If you’re an avid gamer that wants to buy a new TV, you’re in a bit of a difficult position. TV makers in Australia go to great pains to sell their screens’ movie- and TV-watching potential, but don’t really discuss how they perform with an Xbox One or PS4 or gaming PC plugged in.
You can find a TV that flatters your console, though, and makes big-screen gaming an enjoyable exercise; it’s also entirely possible to pick a bad one and be stuck with an inferior experience. Here are three key points that you’ll need to address when you’re picking out a good TV for console or PC gaming.
1. Does It Have A Game Mode?
The name of this feature is just about the only honest thing that TV manufacturers have settled on in the last few years. TVs’ Game modes, by and large, turn off as much image processing as possible — all the edge sharpening and motion blur reduction and colour balancing gizmos that make your Blu-ray movies look good. These features running in your TV’s video processing pipeline each introduce their own little delay before the picture actually hits the display.
A good Game mode will turn off all this frippery and deliver a picture that is as close as possible to what your PC or console is outputting. This may sound like a bad thing — and image processing trickery is great for movies, of course — but if your goal is a responsive display, you’ll have to give up some eye candy. Important: if you’re running your console or PC through a receiver, this will do its own image processing, increasing input lag, if you don’t disable it.
2. Does It Have Low Input Lag?
This is something that isn’t necessarily represented in specifications on a TV maker’s website. Input lag is the absolute bane of gaming — it’s the gut-wrenching delay between inputting an action and it being replicated on-screen. Lots of input lag means that when you’re playing a quick game, or one that requires delicate input, you’re at a disadvantage.
So, your goal is to find a TV with the lowest possible input lag. That should restrict your choice mainly to LCDs, which have faster processing between input and display than plasmas, although there are a few plasmas that perform pretty well. Since input lag isn’t a figure that manufacturers quantify in specifications, you’ll have to rely on third-party tests. HDTVTest UK’s input lag database is invaluable — just find the Australian model that corresponds with the UK listing.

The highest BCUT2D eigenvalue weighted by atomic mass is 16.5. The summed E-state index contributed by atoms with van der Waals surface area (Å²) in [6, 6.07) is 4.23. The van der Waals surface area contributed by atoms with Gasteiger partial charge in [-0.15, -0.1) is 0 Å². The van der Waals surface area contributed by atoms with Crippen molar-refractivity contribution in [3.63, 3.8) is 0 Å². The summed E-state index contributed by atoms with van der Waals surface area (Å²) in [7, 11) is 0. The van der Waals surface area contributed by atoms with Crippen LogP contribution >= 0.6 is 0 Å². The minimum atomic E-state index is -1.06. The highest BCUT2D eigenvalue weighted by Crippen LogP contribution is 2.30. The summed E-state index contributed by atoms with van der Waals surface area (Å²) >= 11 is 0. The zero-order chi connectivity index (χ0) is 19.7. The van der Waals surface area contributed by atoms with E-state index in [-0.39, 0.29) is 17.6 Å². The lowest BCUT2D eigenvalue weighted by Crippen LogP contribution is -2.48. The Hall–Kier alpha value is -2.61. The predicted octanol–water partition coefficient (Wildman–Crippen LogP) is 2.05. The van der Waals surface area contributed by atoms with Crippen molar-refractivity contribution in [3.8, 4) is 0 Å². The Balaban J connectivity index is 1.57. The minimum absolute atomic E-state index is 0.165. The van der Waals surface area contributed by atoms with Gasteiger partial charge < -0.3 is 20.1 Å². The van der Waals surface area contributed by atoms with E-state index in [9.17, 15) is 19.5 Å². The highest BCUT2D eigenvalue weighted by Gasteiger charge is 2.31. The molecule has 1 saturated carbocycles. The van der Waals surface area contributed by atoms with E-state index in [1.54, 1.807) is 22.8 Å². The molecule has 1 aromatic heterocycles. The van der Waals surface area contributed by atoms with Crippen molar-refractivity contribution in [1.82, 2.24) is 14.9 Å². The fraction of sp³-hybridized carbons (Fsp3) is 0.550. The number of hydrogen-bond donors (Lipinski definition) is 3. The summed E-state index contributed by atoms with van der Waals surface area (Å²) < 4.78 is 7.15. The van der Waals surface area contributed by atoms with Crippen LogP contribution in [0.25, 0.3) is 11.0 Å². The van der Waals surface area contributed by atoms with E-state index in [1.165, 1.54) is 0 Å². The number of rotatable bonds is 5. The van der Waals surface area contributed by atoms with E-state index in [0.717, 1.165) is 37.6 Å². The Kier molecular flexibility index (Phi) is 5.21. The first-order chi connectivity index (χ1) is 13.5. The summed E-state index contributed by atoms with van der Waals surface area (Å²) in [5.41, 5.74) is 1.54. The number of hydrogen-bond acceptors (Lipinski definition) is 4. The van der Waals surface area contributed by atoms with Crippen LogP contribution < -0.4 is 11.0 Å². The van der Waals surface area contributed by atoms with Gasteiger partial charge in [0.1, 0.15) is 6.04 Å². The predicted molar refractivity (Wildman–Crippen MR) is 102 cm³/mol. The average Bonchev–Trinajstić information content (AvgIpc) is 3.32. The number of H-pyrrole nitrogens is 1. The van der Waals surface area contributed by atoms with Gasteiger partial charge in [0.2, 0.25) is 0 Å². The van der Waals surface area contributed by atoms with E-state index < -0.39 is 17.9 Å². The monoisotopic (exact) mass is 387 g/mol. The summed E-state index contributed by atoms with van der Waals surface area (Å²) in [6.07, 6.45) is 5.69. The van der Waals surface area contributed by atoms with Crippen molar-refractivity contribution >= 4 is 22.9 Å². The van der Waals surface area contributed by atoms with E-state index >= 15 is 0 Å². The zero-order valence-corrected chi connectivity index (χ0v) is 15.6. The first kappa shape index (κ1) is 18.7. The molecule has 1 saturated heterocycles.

3. Does It Have A Fast Native Refresh Rate?
This isn’t an issue for plasma TVs, since their sub-field refresh rates are in the order of 600 Hertz and above. If you’re picking out an LCD, you’ll want a 100Hz or 200Hz native refresh rate panel — this is the only thing that matters. Almost all TV makers have software frame interpolation functions — Sony’s is MotionFlow, Samsung’s is Clear Motion — but these waste processing time doubling and repeating individual frames, increasing input lag.
Whether there is a huge difference between a 50Hz native display and a 100Hz native display is a matter of some argument — with TVs, that native refresh rate isn’t as simple as you’d think, with all inputs over HDMI coming in at 50Hz in the first place (even your overpowered gaming PC is locked to 50fps). Hardware 100Hz does improve image quality without impacting response times, which is its main advantage over a software frame rate booster.
A Quick Note On Plasma Versus LED-LCD
Plasma TVs have far better contrast and black levels than the vast majority of LCD TVs, and when you’re actually watching TV or playing games these two metrics are massively more important than the game’s native resolution or the resolution of your display. As a general rule, though, plasma displays have significantly more inherent input lag than LCDs, which makes them less responsive for twitch gaming. I can remember the hell of trying to play Guitar Hero on my 50-inch Pioneer plasma — it’s not worth the heartache.
So, while they don’t look as good, and while I’m remiss to suggest anyone buy LCD over a beautiful plasma, if you’re going to be doing a lot of gaming they’re the smarter choice.
What Are Some Good Gaming TVs Right Now?
With those three important points in your mind, go forth and find yourself a new TV. If you need some suggestions, I can anecdotally vouch for the gaming performance of Sony’s 2013 BRAVIAs, specifically the W800A and W700A series. Samsung’s Series 8 and Series 5 plasma TVs, if you can find them on a clear-out sale somewhere, are only marginally worse in terms of input lag and responsiveness, but give a welcome boost to contrast. I’ll be testing plenty of 2014 TVs in the near future, so stay tuned.
Do you have any other suggestions for what to look for when you’re picking out a TV to use your gaming PC or console with? Let us know in the comments.